Maia Reficco’s character, Noa, gets the first “A” text on “Pretty Little Liars: Original Sin.”
“Don’t do the crime if you can’t do the time,” taunts an anonymous text on her iPhone, to which she simply replies: “Who the [expletive] is this?”
The setup should be familiar to fans of the original “Pretty Little Liars” Freeform series, which followed a group of high school girls haunted by an anonymous figure from 2010 to 2017. For those who missed the pop culture phenomenon, the girls’ stalker was best known for sending cryptic, threatening text messages signed with the letter “A.” “Pretty Little Liars: Original Sin,” which premieres Thursday on HBO Max, takes several cues from its predecessor, but it’s also very much its own thing. For one, the girls are able to swear freely, giving them slightly more realistic reactions to being stalked by a shadowy individual in the dark.
“I do love the fact that we can swear,” Reficco, who was born in Boston and later relocated to Argentina with her family, told the Globe in a video interview. “It’s an R-rated show at the end of the day, so it’s a different reality, the one that we’re portraying.”
The 22-year-old actress stars as Noa Olivar, one of the five new characters caught in A‘s crosshairs. Noa is a track star fresh out of juvie, loyal to her mother and boyfriend but willing to do whatever it takes to get off probation. Brought together by a series of strange events and increasingly threatening messages, Noa and four other girls quickly form a close friend group. The season, set in the present, is interspersed with flashbacks to 1999 (when the girls’ mothers were friends in high school).
Reficco — whose main background is in music, theater, and Nickelodeon telenovelas — said that the role was unlike anything she had previously read for and that it has set the bar for future projects.
“I speak in Spanish in my day-to-day life, so getting to tell stories about being Latina is really important to me,” Reficco shared. “And even though it’s not at the forefront of who [Noa] is, I think just coexisting as a Latina woman in itself is my lived experience, and getting to tell that story is so moving and so exciting.”
Reficco was a huge fan of the original series, having watched it at the height of its fame while she was in high school, but she was thrilled to see that “Original Sin” was taking strides in certain areas — particularly when it came to diversity. While the original series’ stories resonated with Reficco, she always noticed that nobody in the cast looked like her.
“There was no Latina, there was nobody that came from where I come from,” Reficco said. “So I think that was really meaningful, when it came to reading the script and seeing what was happening.”
She was immediately hooked upon reading the pilot, she said, because of how “real” it felt. The harsh internal horror aspects (beyond just the jumpscares) of the show, like Noa’s interactions with the conniving local sheriff while on probation, were particularly alluring to Reficco. The fact that the new series had its own DNA was simply a bonus.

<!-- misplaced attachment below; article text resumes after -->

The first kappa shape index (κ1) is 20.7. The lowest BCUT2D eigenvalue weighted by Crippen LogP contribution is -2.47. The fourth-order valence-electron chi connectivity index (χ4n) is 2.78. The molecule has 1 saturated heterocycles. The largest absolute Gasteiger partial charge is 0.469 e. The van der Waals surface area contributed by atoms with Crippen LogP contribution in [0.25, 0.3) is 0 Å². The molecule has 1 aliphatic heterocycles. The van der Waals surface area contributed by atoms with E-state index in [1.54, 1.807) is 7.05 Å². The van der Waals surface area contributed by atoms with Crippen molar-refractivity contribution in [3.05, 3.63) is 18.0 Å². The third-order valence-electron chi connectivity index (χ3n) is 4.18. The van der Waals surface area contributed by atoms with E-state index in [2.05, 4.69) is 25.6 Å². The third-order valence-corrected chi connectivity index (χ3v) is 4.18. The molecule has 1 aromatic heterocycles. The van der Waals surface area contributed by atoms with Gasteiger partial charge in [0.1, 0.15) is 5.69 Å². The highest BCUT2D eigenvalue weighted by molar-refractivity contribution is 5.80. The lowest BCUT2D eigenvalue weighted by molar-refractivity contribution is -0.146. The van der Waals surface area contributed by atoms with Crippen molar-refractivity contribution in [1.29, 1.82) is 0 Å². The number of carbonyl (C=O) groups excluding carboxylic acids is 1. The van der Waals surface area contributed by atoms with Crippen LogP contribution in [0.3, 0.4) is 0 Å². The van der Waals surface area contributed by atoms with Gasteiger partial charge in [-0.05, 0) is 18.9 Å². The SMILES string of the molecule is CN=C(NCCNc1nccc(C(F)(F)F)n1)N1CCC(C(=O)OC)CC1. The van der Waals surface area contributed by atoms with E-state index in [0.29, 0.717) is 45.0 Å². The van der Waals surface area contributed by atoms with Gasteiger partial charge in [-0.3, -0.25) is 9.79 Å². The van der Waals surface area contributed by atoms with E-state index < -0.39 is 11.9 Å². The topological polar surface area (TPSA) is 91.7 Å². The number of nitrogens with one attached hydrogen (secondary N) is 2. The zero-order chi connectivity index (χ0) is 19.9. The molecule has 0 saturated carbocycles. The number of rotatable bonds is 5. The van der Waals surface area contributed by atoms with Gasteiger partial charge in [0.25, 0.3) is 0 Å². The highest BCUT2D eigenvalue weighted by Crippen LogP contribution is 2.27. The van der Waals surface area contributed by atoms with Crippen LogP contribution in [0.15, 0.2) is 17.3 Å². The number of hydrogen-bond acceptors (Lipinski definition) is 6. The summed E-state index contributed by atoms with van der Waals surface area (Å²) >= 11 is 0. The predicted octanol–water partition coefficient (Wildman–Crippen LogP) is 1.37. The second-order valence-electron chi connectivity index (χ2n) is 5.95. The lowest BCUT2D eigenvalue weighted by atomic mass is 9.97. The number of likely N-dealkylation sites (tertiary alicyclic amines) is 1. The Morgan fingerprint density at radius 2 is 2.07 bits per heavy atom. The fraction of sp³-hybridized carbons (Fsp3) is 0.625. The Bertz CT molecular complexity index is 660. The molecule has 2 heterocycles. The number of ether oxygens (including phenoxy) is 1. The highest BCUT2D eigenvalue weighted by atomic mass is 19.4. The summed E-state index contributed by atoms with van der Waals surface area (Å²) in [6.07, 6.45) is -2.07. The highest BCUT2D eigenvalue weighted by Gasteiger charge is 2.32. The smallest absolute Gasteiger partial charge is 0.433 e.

“It’s not a continuation of a story that was already established in the original show,” Reficco explained. “It’s more so a reimagination of a new story that shares the A plotline, but in a completely different world.”
This installment in the “Liars”-verse is darker on many levels, beyond the use of mature language. In addition to Noa’s probation arc, one girl is six months pregnant, and another is living out a “Black Swan”-like scenario. Much of the show grapples with generational trauma and how the same demons can haunt mothers and daughters.
The series itself plays like a horror movie, taking the creepiest elements of the original (e.g. the Radley Sanitarium episodes, the dollhouse arc) and making them the central theme of the new show. The show pays homage to its horror ancestors, with not-so-subtle shoutouts to “Carrie” and “Get Out.” The theme sequence — set to a creepy, slowed-down rendition of the original theme song, “Secret” by the Pierces — gives more of a “Saw” vibe. “Original Sin” employed Joseph Bishara — the horror maestro behind the score of “The Conjuring,” “Insidious,” and “Malignant” — to create the haunting original music for the show.
A, too, has become more frightening. Rather than a peripheral figure wearing a black hoodie, A is front-and-center: a menacing force with long stringy hair, a Michael Myers-esque jumpsuit, and a mask that’s a direct sendup of “Texas Chainsaw Massacre.”
While the horror elements help give “Original Sin” a unique edge, the new series shares a fundamental similarity with the original: the friendships. The relationships between the five girls are the story’s focal point and it’s their bond that threads the first season together. Like the original, the girls grow closer as A continues to torment them.
“I think for one reason or another, we all found a lot of unity and a lot of sense of friendship within those girls,” Reficco said. “In my high school experience, I didn’t have many friends, and watching the show, I felt like I did.”
“That is one of the most important things in my life right now, to be honest,” she added, “to make somebody feel a little less alone.”